Colin Cowherd’s interview with new best friend Donald Trump couldn’t have asked for anything more in the promotion department. It got ad time during the World Series on Fox. It got its own Twitter hashtag. It even got its own primetime special on FS1. So just how many people tuned in to this earth-shattering sports and political event of the season?
The answer: not many.
According to our ratings guru Douglas Pucci, Cowherd’s interview with Trump provided a minor boost to the show with an average of 89,000 viewers. Although Cowherd’s move to Fox has received a lot of publicity, the viewership increase has been modest at best, with the program still hovering in the mid-to-high five digits. The last four weeks have seen Cowherd average 68,000, 56,000, 65,000, and 77,000 viewers respectively for the afternoon radio simulcast.
But what about the much-balleyhooed primetime special? Well, it’s in those numbers where the gap between FS1 and ESPN was illuminated in its fullest. As FS1 was airing its Trump-Cowherd primetime special, ESPN was getting ready to air Monday Night Football. The result was that just 53,000 people watched the replay at 8 PM ET. Over on ESPN, 2.1 million were tuning in for Monday Night Countdown followed by an audience of over 12 million for Colts-Panthers. But it wasn’t just MNF pregame coverage that beat FS1? No, the Trump-Cowherd interview finished behind the following programs:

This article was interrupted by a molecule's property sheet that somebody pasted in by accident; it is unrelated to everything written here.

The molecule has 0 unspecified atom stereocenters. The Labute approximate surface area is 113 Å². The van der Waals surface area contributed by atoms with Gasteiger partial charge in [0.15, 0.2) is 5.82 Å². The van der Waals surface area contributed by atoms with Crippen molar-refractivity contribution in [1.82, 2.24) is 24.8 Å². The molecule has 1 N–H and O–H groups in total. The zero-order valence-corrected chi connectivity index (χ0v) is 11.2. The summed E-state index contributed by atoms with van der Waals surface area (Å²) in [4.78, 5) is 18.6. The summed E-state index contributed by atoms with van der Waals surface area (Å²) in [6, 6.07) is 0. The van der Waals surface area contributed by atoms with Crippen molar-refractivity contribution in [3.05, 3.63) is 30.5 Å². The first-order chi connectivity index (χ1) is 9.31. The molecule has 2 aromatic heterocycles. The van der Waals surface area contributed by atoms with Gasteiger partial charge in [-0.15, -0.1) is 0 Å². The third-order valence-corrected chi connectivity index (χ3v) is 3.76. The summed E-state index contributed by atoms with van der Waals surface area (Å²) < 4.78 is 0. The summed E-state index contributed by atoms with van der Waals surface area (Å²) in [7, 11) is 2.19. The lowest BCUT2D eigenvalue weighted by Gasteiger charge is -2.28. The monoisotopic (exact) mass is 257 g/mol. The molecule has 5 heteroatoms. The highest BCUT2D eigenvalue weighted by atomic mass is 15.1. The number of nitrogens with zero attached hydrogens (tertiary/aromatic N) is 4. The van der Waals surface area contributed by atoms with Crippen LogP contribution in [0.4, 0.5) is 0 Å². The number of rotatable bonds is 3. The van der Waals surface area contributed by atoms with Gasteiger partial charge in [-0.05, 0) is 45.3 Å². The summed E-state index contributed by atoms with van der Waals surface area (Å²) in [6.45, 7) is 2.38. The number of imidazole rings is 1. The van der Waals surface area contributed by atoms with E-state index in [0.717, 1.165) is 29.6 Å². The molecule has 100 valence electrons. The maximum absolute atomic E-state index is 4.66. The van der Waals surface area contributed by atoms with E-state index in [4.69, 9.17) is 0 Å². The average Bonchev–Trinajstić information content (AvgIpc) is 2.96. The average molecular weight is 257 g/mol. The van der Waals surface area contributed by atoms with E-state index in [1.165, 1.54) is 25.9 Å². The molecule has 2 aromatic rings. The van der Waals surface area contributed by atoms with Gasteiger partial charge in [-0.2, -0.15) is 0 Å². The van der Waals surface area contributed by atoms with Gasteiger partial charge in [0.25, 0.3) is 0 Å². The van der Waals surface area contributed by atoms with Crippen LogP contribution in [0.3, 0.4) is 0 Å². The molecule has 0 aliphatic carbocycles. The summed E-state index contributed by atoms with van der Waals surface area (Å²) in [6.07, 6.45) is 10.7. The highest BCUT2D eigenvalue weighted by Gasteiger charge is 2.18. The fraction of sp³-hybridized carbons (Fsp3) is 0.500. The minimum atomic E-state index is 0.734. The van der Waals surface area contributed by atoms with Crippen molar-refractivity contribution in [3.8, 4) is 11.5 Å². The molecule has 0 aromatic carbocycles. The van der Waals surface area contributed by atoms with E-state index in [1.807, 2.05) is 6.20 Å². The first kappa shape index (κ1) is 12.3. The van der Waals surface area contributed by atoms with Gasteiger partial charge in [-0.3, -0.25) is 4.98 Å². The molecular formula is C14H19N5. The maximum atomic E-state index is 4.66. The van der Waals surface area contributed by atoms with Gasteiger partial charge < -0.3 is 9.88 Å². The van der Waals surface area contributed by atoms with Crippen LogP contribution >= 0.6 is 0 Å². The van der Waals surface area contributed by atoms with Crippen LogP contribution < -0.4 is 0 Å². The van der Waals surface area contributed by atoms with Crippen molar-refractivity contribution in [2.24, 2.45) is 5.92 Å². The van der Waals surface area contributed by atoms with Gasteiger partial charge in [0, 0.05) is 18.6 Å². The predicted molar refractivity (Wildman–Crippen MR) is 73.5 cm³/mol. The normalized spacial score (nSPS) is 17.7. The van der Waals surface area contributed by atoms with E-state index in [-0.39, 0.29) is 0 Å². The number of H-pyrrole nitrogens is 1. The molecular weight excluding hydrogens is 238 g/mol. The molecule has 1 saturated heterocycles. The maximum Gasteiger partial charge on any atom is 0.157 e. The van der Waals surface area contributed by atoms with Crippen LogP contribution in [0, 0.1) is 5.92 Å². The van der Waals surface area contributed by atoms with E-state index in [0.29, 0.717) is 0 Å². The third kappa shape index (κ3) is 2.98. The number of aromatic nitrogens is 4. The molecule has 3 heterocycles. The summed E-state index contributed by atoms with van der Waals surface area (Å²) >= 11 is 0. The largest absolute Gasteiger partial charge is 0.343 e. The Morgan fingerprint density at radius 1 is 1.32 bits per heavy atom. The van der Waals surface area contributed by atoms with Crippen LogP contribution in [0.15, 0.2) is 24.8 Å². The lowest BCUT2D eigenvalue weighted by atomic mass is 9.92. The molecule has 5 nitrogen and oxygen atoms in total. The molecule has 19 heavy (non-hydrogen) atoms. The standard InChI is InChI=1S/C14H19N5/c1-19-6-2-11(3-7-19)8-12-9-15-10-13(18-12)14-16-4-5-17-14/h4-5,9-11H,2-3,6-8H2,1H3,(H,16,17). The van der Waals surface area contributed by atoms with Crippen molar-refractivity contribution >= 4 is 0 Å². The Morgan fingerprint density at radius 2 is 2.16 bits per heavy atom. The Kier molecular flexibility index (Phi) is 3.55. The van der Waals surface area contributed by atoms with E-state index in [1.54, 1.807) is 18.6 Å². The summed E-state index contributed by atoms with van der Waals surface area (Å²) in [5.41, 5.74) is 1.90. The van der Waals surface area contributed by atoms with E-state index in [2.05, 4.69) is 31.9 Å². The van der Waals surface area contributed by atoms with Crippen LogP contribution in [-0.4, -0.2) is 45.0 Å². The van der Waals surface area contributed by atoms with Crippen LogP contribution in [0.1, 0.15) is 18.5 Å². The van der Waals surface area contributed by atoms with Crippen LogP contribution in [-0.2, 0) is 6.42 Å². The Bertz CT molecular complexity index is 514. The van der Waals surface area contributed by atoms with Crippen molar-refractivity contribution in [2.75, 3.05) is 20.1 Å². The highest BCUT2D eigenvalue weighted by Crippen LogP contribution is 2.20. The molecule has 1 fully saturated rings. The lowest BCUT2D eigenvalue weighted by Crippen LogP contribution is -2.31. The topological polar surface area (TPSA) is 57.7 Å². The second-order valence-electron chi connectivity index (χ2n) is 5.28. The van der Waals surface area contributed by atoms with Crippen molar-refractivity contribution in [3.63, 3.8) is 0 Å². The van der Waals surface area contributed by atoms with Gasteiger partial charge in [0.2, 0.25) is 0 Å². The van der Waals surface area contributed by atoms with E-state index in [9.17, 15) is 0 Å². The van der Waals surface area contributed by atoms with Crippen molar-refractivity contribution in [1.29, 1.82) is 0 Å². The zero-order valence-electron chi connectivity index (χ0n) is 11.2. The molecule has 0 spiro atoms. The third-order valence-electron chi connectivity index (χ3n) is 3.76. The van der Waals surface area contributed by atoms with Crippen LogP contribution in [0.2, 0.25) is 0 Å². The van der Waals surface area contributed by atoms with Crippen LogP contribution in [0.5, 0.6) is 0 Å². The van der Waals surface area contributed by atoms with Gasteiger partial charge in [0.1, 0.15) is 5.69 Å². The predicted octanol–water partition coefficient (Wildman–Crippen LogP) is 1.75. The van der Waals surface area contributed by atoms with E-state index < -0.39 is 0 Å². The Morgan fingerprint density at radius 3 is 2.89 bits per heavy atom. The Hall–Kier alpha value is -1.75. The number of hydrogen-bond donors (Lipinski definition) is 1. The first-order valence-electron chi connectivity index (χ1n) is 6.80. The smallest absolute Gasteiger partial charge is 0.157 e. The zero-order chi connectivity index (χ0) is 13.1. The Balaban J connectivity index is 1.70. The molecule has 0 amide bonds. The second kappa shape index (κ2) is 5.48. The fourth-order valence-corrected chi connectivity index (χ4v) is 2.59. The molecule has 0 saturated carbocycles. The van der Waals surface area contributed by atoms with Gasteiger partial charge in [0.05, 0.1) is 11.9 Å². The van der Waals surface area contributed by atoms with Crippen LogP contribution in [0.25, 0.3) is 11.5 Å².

NBA Coast to Coast (ESPN2) 138k
CFB Notre Dame/Temple replay (ESPNU) 54k
More people watched a fishing show on NBCSN than Colin Cowherd’s interview with Donald Trump that was heavily promoted during the World Series. Let that soak in.
Those are ok numbers for FS1 during the daytime hours, but it has to be a bit of a blow to the network’s pride to see their heavily hyped interview beat by an NBCSN fishing show in primetime.
The numbers call to attention the difficult realities facing FS1 and NBCSN and basically any sports network not named ESPN. No matter how much money Fox dishes out to high-priced former ESPNers, they by themselves are not going to bring ESPN-level viewership with them to a new network. NBCSN learned the same lesson with the cancellation of The Crossover. Dan Patrick’s ratings hover in the same mid five figures as well. It’s just the reality of the universe these networks operate in.
Only prime live sports rights throughout the day, and not interviews between polarizing political candidates and polarizing sports shock jocks, are going to bring in the consistently high ratings these networks hope to reach some day.